Being understood – a basic human right
|Sunday, February 3,2008 16:06|
|By Jamal Al-Tahat|
During a session at the first conference for the UN"s Alliance of Civilisations held in Madrid on 15-16 January 2008, I presented a new dimension of human rights, namely the right of human beings to be understood. The conference was an initiative of the Spanish Prime Minister and represents an attempt to explore possible tracks for addressing the crisis in the relationship between Arabs and the West.
The spirit of the conference fundamentally rejected the concept of a clash of civilisations. Instead, it laid the foundation for a new alliance dedicated to protecting and safeguarding common human values. The all-too-real problem of mutual ignorance between cultures and civilisations inevitably surfaced at the conference. Western media has been criticised incessantly for decades for the manner in which it stereotypes Arabs – a criticism highlighted in an interjection by Jordan"s Queen Nour – but this criticism has always stopped short of proposing a method for change. On the other hand, no serious intellectual standpoint has so far crystallised to oppose ignorance and stereotyping of the West in Arab media; Arab culture has stereotyping dynamics that are no less aggressive and subjective than those present in western media. Javier Solana, the High Representative for the Common Foreign and Security Policy and Secretary-General of the European Union, asserted in a speech at one of the sessions that ideological struggles are about the relation between power and interests.
Based on this convincing concept, one may say that intentional and carefully produced ignorance in contemporary cultures is an industry featuring various styles, models and trademarks, such as stereotyping in the West or inadequate and misleading textbooks in the Arab world. This industry"s tools are utilised by extremists, warmongers and conflict peddlers at a great cost to society and global security.Western stereotyping of Arabs and deficient academic resources in Arab schools both manufacture ignorance and spread it to a wide audience. But even if we succeed in eliminating stereotyping in western media and successfully reform Arabic curricula, warmongers would manage to find alternative tools to promote ignorance. For this reason, those with good intentions must reconcile themselves to the need for a permanent effort to oppose all forms of misinformation – not just for the sake of the immediate future, but also for the future of humanity. Just as the scientific method was developed as a perpetual tool to combat ignorance in the field of science, we are now in need of permanent moral levers to tackle misconception and mistrust vis-à-vis other cultures.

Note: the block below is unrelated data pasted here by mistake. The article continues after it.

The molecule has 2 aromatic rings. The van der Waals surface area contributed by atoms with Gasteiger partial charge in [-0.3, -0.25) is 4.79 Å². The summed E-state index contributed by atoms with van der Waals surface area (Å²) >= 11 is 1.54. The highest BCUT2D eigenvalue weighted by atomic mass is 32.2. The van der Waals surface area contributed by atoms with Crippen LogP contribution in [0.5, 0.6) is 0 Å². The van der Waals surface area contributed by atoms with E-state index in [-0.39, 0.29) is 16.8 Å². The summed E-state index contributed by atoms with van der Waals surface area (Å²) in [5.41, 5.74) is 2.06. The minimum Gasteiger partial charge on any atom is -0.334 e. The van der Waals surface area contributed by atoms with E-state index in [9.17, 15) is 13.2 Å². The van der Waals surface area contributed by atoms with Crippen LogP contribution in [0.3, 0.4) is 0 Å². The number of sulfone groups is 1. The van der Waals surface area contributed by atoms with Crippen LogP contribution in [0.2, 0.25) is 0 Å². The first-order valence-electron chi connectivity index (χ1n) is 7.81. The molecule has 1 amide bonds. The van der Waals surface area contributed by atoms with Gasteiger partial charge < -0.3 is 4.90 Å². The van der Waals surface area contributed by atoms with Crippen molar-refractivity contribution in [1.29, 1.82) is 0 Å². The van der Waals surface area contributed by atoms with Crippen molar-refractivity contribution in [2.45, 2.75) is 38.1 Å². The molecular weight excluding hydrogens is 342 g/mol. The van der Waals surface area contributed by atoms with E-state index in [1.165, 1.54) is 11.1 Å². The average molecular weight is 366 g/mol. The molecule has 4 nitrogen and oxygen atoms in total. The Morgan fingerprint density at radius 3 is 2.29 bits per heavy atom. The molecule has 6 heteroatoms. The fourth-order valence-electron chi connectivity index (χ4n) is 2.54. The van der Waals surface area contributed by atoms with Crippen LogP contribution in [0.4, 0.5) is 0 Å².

By establishing the right to be understood as a new dimension of human rights, we grant moral legitimacy to those attempting to accommodate another culture within, and through, their own. In both the Arab world and the West, well-intentioned individuals who seek to counter the trend of mutual ignorance and stereotyping would automatically be somewhat protected by the elevated status of their work once this basic human right is established.By activating the concept of cognitive mutuality by expanding our conception of human rights, we stipulate not only the right for a culture to be understood, but also a responsibility on that culture to understand those of others". This is an initiative capable of transforming any justification for animosity – due to the existence of ignorance and stereotyping – into an open invitation to understand the other.Arabs resent and criticise their stereotyping in western cultures, but are oblivious to the stereotyping of the West that takes place within their own culture. Conversely, westerners have identified some of the problems with Arab school textbooks and demand that these problems be solved, yet they choose to ignore the damage done by their media on an ongoing basis.
An invitation to consecrate the right to be understood as a basic human right needs to first be extended to the international community by Arab intellectuals. As things stand, Arabs are victims of corrupt regimes and oppressive dictatorships supported by the West, but the Arab world is also a threat to world security due to the presence in many Arab countries of too many extremists willing to use violence. For this invitation to be extended by Arab intellectuals has an important moral and symbolic value: it would show that Arabs are not only victims and terrorists, but also full-fledged partners in trying to resolve the world"s problems. Such an invitation also puts an end to the monopoly by oppressive and corrupt regimes, as well as extremists, who claim to speak on behalf of Arab societies.The right of human beings to be understood is too universal to be the preoccupation of Arab activists alone and must eventually be shared by individuals from other cultures. It represents a coalition combating the industry of mutual ignorance between cultures but also carries with it other dividends, including commercial, security and political ones.